In other words, to all the (Old) people currently poo pooing the new interior, for your own sake be quiet until you’ve actually sat in the car and experienced it. It just works, trust them, they’re British. The Jags are still achingly stylish and quintessentially classy. The only difference is that they’re cool now too. The cat’s got its claws back.

Cringe / Class


Singing from Six Cylinders.

18 01 2008

The day is nearly here when the songs will end. No more operatic bellowing from European exotics, no more throbbing baritone howls from big V8s and no more snorting and snuffling as Japanese power plants come on and off of boost. Fuel is getting expensive and electric alternatives are becoming viable. Soon the song of the fire breathers will be leaving this earth.

A lot of “experts” will tell you good riddance, they will claim there is no more music in the emissions from a cars exhaust than there is in the emissions of an overweight uncle after Christmas dinner. And they’d be wrong.

The ballad of internal combustion is a primeval tune. Many of us have lost touch as we grew older and now consider it nothing more than noise. But you only need to look at the face of a toddler drifting to sleep from the sonorous lullaby of the family car or children racing about, emulating their favorite four wheeled musicians. You’re welcome to disagree with me, you’re entitled to call it noise, but before you consider me a fool I’ll ask for just one request. Go and ask a 5 year old whether they think the work of Mozart or the howling of a pack of V8 Supercars is more exciting. Cars sing, there’s no denying that, the question is if you remember how to listen.

Even if you cant hear the songs of fire, I can tell you there are still petrol drinking vocalists that can bring you back. The wall of sound from a top fuel dragster or the Valkyrie like wail of an F1 car will have you reeling with their sheer power. The whistling turbos and explosions from the exhaust of a WRC car will resonate with your heart beat, and the enraged bellow from an Aston Martin driven in anger is guaranteed to make your hair stand on end. These cars will move you, even if you aren’t sitting inside them.

Well at least they still can for a little while… I acknowledge the internal combustion engines have to go. We’re running out of fuel, and the environmental damage they’ve caused has been nightmarish. I know and understand these things, but when the day comes I’ll still shed a tear. Like a diva with outrageous demands they’ve worn out their welcome, but by god when they sang they could make time stand still.

So where to from here? Once the last car falls silent, struck mute by the march of progress, will the revheads disappear? Will the enthusiasm run out when an excited roar turns into a washing machine like whir? Will the car become nothing more than a tool to move us from a to b?

Well of course it bloody well wont! Cars are an art form and you’d be hard pressed to find someone who doesn’t have something to say on the subject. Perhaps they like them small and cute like a Copen or huge and imposing like a 300C, sleek and sexy like a 430 Modena or bulging and muscular like the R8 Commodore. Or perhaps they are completely devoid of taste and like Hummers, takes all sorts. Whatever the style everyone will have a preference, something they find hidden within the body work of these wonderful machines that they believe represents them, their personality, something innately human. Cars, like all good art, make a statement and every one of us can hear them when the time comes to buy one.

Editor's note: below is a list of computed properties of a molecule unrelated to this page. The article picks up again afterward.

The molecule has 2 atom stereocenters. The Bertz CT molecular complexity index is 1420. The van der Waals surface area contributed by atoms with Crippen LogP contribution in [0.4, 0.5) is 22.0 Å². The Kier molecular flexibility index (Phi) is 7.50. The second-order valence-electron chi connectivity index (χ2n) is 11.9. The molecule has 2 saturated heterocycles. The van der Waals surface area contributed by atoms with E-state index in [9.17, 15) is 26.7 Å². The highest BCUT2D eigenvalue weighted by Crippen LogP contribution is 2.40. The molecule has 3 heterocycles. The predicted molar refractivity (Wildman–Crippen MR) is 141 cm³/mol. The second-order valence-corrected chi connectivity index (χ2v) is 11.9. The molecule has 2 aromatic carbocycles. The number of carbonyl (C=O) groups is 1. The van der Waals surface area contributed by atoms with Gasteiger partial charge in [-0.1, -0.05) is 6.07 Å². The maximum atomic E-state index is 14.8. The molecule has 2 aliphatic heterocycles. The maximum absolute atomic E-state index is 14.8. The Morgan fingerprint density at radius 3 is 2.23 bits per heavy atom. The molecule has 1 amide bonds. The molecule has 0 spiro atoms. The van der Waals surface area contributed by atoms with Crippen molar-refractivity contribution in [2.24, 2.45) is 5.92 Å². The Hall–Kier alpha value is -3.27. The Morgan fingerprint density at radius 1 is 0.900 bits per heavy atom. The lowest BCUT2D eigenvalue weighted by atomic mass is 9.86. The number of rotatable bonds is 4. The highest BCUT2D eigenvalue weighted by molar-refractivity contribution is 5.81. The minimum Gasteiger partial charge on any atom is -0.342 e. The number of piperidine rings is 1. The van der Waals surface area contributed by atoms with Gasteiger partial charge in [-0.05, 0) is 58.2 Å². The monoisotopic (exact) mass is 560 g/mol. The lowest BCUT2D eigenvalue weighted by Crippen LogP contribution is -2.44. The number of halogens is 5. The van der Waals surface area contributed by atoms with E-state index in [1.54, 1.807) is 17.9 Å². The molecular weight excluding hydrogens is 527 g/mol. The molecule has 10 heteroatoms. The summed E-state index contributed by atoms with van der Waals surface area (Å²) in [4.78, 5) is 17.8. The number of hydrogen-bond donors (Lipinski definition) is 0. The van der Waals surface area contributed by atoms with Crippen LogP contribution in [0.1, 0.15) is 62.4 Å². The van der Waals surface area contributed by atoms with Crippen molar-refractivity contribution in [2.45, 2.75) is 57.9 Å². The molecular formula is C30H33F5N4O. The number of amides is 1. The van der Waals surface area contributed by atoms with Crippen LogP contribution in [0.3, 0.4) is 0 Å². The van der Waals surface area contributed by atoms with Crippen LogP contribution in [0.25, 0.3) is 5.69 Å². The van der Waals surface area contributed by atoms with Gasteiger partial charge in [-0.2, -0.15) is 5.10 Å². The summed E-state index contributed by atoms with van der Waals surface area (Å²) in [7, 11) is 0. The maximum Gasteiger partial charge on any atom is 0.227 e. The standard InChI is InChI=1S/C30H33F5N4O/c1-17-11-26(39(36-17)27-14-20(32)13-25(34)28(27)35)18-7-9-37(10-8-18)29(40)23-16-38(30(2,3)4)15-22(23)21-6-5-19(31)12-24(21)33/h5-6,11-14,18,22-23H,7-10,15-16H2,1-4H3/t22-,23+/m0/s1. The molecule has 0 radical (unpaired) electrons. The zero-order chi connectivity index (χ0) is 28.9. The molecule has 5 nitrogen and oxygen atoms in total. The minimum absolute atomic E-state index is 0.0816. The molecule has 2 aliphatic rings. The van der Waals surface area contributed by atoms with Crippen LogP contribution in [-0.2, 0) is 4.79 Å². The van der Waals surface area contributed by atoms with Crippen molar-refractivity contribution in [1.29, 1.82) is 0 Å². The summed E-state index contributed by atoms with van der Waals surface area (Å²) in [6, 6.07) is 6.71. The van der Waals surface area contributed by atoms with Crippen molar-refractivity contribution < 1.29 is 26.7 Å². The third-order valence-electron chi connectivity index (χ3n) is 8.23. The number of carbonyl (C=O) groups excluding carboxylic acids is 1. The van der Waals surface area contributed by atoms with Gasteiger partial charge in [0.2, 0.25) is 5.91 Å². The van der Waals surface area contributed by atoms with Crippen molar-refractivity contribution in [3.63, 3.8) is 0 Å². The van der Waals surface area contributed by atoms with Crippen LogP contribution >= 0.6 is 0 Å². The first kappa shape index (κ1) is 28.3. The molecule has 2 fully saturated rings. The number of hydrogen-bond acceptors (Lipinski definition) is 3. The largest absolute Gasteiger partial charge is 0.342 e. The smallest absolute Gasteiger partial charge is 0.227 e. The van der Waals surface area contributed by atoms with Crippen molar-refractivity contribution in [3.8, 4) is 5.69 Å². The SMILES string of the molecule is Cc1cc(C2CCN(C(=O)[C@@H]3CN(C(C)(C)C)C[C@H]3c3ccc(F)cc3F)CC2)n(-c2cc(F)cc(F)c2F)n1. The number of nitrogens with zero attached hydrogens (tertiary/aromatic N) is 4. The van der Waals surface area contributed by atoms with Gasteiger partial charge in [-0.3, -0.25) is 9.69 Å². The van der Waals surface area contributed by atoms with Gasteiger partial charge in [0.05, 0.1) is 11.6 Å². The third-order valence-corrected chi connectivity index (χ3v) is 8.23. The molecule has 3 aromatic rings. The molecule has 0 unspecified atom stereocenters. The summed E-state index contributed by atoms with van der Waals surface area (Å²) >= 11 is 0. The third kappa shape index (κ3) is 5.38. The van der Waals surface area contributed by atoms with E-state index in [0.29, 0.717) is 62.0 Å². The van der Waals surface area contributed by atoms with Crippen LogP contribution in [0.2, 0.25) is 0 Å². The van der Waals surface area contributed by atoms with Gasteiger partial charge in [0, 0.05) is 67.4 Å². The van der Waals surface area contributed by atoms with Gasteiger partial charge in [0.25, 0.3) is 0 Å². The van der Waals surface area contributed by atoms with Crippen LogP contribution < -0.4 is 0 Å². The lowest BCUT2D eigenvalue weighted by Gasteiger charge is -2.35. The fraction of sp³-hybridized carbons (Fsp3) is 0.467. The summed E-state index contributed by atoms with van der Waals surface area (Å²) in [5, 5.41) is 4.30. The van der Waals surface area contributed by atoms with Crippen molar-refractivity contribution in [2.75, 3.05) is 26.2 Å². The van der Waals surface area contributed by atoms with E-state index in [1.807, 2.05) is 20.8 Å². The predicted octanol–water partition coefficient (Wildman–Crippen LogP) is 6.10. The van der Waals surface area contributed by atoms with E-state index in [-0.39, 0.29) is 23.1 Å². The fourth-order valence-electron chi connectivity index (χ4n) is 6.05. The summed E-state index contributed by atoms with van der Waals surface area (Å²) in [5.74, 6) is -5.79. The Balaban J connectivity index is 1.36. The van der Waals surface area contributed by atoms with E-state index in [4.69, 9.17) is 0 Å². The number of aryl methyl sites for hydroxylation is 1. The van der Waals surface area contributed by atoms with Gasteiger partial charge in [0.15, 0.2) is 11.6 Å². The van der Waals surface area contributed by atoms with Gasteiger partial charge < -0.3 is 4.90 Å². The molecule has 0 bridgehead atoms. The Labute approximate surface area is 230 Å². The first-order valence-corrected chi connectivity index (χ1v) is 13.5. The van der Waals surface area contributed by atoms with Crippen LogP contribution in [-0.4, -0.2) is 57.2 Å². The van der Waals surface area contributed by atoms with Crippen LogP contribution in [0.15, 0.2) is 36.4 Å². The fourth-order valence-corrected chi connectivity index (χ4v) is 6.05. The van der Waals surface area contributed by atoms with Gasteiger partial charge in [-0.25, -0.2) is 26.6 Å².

That’s why the soul of cars will live on. That’s why the enthusiasts will never fade away. Cars might stop singing, but they will always have something to say. I’ll miss the sound of a burbling engine, but as I sat in a park the other day I looked at a statue by Stuart Elliot. It never had an engine, it’s never moved. It was simply the shape of an FJ Holden Ute skillfully carved from bricks and just as loveable as the real thing. Children scampered over and ran around it, that pile of bricks made them happy, it made them feel. That means it’s alive and it has soul. As long as we as human beings retain our humanity, the car will be more than a tool, more than a machine. The car will always have personality. It will be our traveling companion, our friend who will bring us the world at the turn of a key.

Well that’s it for sight and sound. I’m not going to bother with the senses of smell and taste. While I’m sure for some there is a thrill in licking a car seat, it’s not really what I’d call art. Of course there is that final aspect of cars, the feel. Did you know they dance? As a matter of fact there is an Alfa in the driveway for my next test which is just dying for me to come tango. Believe me, in my review I’ll tell all. Perhaps she will whisk me through corners, and need a steady hand to stay under control. Maybe she’ll be smooth and svelte or rude and harsh… it’s hard to tell with Alfa’s. Anyway my mum raised me to be a gentleman, so I won’t linger any longer pondering what I’m in for. After all, everyone knows it’s bad manners to keep an Alfa waiting.